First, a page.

SACHS: I love that response. It’s not, because it’s so many things and there’s no one way. People say cool is like a pejorative, because it’s literally cold, the opposite of warm. It’s icy and it’s all about rejection and desire. Someone’s cool because they’re not warm; they’re not your friend. They’re cool and unattainable. Then you think about the icons of cool, like James Dean. I think when people look to you for your art, for your clothes, for whatever you represent as fashion designer, 6-foot-4 black man, they are looking to you as someone who is independent, self-sustaining, and doesn’t need anyone. Like, “Fuck you, I don’t care if you like my clothes or not.”
ABLOH: Yeah, I have a direct relation that’s coming either way.


SACHS: But all that stems from confidence and ultimate quality.
There’s that, too. That’s why it’s not on the peri- odic table. It’s like an emotion. There’s a bit of luck, too. SACHS: You mean a certain number of electrons, a certain formula?
ABLOH: If I add this plus this plus this and a dash of that, it’s not so ephemeral.
SACHS: It could be like the periodic table in the alchemical sense. You take lead and you add a certain amount of antimony, zinc, and, like, some spells: You get gold.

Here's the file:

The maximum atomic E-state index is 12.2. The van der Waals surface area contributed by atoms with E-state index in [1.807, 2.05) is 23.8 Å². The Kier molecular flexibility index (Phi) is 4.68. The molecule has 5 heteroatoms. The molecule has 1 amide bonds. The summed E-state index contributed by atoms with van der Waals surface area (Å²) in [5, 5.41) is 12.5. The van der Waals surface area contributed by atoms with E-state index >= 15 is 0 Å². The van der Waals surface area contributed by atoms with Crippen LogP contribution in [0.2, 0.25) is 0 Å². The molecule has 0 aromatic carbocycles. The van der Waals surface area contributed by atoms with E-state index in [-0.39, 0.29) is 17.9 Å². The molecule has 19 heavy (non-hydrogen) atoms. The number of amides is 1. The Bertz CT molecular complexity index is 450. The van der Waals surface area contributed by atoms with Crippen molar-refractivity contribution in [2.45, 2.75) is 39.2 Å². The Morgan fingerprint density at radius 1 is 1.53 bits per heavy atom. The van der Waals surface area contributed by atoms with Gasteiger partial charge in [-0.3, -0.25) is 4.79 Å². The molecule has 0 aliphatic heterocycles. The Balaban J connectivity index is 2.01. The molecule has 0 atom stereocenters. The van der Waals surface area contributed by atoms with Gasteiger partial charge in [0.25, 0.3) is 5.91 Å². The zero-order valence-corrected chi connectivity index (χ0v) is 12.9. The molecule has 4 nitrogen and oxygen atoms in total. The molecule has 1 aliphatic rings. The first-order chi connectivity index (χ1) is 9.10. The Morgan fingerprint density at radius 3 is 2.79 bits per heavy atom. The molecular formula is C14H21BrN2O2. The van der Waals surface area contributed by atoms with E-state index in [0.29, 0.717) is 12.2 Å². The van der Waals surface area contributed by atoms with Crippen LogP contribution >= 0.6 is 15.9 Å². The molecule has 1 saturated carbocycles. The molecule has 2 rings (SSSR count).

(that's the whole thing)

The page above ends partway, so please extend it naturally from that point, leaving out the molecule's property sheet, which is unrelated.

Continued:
ABLOH: We’re [both] self-taught. Coming from a random high school, I wasn’t near Paris or New York, but I knew that there was a safe haven in the fashion world because there was this thing that I could make. I did a shitload of work: five years of engineering and three years for a master’s in architecture at the Illinois Institute of Technology, but half my time was also spent on hip-hop, skateboarding, and all the things that make the ’90s the ’90s. I ran to the fashion world, because there’s space there, but now that I’ve gotten here, I respect the art world as like the last space. I always used to joke that it has the tallest walls to protect its ideas, because at the end of the day I rate the art world as like this sort of nuclear reactor for things that you can put in an iPhone, things that you can put in a T-shirt, things that you can put in a water program in Africa.